For a time, John Paulk was the most famous ex-gay person in the world.
Throughout the ’90s, he was the public figurehead of the ex-gay movement. He was on the cover of Newsweek, a coveted guest on the talk-show circuit, and frequently booked to speak at religious conventions. He and his wife, Anne, used to be gay. Then they “found God,” and each other.
Paulk become a devout and active member of Exodus International, an umbrella organization that connected different groups across the country that were all in pursuit of helping people with “homosexual desires” who wanted to rid themselves of those inclinations and become closer to God. At the crux of these groups is the idea that homosexuality is sick and sinful.
With the help of what is commonly referred to as conversion therapy, they could return to the path toward goodness, toward God, and away from their homosexual urges. Paulk was the proof, a success story.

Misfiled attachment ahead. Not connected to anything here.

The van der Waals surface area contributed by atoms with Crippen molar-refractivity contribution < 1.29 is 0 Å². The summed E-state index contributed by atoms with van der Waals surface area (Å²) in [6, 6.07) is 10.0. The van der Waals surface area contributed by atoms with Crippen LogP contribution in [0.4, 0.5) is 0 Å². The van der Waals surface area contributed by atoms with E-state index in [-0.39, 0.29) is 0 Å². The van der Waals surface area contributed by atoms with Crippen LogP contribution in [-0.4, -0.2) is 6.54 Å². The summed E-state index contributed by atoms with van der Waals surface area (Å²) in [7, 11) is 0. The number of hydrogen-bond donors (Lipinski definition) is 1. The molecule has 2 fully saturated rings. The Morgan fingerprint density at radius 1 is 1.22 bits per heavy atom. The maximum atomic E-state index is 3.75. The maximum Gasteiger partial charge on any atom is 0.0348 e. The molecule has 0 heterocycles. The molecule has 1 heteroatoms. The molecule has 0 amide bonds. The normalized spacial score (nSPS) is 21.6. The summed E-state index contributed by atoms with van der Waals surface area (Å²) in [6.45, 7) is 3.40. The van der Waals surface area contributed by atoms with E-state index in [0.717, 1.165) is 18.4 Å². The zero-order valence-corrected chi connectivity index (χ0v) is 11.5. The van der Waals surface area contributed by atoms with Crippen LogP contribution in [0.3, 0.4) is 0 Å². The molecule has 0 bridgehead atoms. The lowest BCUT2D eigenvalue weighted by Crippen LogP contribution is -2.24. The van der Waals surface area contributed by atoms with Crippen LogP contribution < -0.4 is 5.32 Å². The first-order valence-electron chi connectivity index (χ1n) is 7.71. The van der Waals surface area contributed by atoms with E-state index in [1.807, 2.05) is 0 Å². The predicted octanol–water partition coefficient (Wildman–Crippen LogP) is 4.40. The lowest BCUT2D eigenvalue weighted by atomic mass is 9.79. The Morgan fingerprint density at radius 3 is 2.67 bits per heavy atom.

In 2013, Paulk disavowed Exodus and the idea of conversion therapy, apologizing for his role in promoting it for so many years. He no longer identifies as “formerly gay.” He is gay.
Paulk is among the former participants in the ex-gay movement and leaders who are interviewed in the new documentary on Netflix called Pray Away, which was directed by Kristine Stolakis and executive produced by Ryan Murphy and Jason Blum.
In talking to these leaders and survivors of conversion therapy, Stolakis chronicles the trauma and pain inflicted by these groups and examines how organizations like Exodus International manipulated people’s faith and desire for a relationship with God to convince them to “pray away” their homosexuality.
“I think a particularly dark part of this movement is that it combines religion and people's connection with something greater with pseudo psychology,” Stolakis tells The Daily Beast. “When you grow up in a community where you’re getting a message that you are sick and sinful, there is tremendous motivation to want to try to change that.”